Photo: In 1839, American inventor Charles Goodyear (1800–1860) developed the vulcanization (heat-treatment) process that makes rubber harder and more durable. He'd spent many years as a struggling inventor, trying desperately to turn rubber into a useful product, when he accidentally dropped some rubber on a hot stove and watched it "cook" itself into a much more useful form: the black, vulcanized material most of us know as rubber to this day. Despite developing one of the most useful materials of all time, Goodyear never made much money from his invention and died deeply in debt. Fortunately, his name lives on in the Goodyear tire company—and his superb contribution to materials technology has never been forgotten. Photo courtesy of US Library of Congress.

It takes several quite distinct steps to make a product out of natural rubber. First, you have to gather your latex from the rubber trees using a traditional process called rubber tapping. That involves making a wide, V-shaped cut in the tree's bark. As the latex drips out, it's collected in a cup. The latex from many trees is then filtered, washed, and reacted with acid to make the particles of rubber coagulate (stick together). The rubber made this way is pressed into slabs or sheets and then dried, ready for the next stages of production.

By itself, unprocessed rubber is not all that useful. It tends to be brittle when cold and smelly and sticky when it warms up. Further processes are used to turn it into a much more versatile material. The first one is known as mastication (a word we typically use to describe how animals chew food). Masticating machines "chew up" raw rubber using mechanical rollers and presses to make it softer, easier to work, and more sticky. After the rubber has been masticated, extra chemical ingredients are mixed in to improve its properties (for example, to make it more hardwearing). Next, the rubber is squashed into shape by rollers (a process called calendering) or squeezed through specially shaped holes to make hollow tubes (a process known as extrusion). Finally, the rubber is vulcanized (cooked): sulfur is added and the rubber is heated to about 140°C (280°F).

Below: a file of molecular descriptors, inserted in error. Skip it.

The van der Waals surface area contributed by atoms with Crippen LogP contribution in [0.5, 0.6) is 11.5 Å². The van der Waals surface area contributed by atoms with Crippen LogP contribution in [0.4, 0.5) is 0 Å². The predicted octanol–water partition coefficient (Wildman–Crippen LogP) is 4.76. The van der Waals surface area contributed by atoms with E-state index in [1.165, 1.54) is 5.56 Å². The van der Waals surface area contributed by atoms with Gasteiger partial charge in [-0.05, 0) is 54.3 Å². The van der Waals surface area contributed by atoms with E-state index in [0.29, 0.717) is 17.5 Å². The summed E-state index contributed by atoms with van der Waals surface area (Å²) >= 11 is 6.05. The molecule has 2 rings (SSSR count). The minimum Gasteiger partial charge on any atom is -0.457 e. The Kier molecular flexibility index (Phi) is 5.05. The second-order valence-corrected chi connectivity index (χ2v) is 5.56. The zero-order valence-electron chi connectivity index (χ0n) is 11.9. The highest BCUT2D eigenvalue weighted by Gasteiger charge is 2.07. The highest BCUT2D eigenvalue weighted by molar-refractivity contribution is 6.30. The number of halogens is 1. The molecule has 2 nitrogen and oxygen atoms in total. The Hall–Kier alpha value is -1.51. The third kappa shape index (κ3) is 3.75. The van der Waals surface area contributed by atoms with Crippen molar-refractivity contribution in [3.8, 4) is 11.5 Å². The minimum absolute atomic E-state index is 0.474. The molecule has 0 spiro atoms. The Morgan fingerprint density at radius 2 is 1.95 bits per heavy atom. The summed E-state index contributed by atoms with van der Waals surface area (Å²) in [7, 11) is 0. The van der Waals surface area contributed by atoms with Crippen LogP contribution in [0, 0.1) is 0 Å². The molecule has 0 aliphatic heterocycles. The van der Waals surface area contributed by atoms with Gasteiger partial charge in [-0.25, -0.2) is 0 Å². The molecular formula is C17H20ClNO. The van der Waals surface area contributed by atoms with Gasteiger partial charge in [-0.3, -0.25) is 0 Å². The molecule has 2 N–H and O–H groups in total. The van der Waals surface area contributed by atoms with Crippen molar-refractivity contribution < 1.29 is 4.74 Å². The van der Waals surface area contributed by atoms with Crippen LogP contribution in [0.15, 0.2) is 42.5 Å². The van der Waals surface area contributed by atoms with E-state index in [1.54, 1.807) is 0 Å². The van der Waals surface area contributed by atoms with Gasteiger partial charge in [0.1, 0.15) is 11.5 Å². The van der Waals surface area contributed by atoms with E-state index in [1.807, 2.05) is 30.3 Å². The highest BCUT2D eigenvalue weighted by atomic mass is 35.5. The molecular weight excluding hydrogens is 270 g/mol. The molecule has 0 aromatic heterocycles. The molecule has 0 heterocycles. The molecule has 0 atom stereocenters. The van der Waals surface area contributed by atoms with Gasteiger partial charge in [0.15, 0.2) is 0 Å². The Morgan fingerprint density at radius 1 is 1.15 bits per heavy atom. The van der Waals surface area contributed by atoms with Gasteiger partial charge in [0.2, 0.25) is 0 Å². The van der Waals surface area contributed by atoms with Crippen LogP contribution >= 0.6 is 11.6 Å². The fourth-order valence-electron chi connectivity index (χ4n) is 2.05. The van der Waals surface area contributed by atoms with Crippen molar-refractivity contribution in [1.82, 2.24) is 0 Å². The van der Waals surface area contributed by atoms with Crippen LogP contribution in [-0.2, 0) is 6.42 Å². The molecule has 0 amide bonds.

Where does rubber come from?

As its name suggests, the rubber tree Hevea brasiliensis originally came from Brazil, from where it was introduced to such countries of the Far East as Malaysia, Indonesia, Burma, Cambodia, China, and Vietnam. During World War II, supplies of natural rubber from these nations were cut off just when there was a huge demand from the military—and that accelerated the development of synthetic rubbers, notably in Germany and the United States. Today, most natural rubber still comes from the Far East, while Russia and its former republics, France, Germany, and the United States are among the world's leading producers of synthetic rubber. The world's largest single source of latex rubber is the Harbel Rubber Plantation near Monrovia in Liberia, established in the 1920s and 1930s by the Firestone tire company.

How does vulcanization make rubber stronger?

Artwork comparing ordinary rubber and sulfur cross links in vulcanized rubber

Artwork: Top: Natural, latex rubber is easy to pull apart because the long polymer molecules it contains (made from carbon and hydrogen atoms) are only weakly linked together. Bottom: When natural rubber is cooked with sulfur, the sulfur atoms form extra cross-links (shown here as yellow bars) "bolting" the molecules together and making them much harder to pull apart. This process is called vulcanization and it makes the strong, durable, black rubber we see on things like car tires.

Rubber—the kind you get from a tree—starts off as white and runny latex. Even when it's set into a product, this latex-based, natural rubber is very squashy, pretty smelly, and not very useful. The kind of rubber you see in the world around you, in things like car and bicycle tires, is vulcanized: cooked with sulfur (and often other additives) to make it harder, stronger, and longer lasting.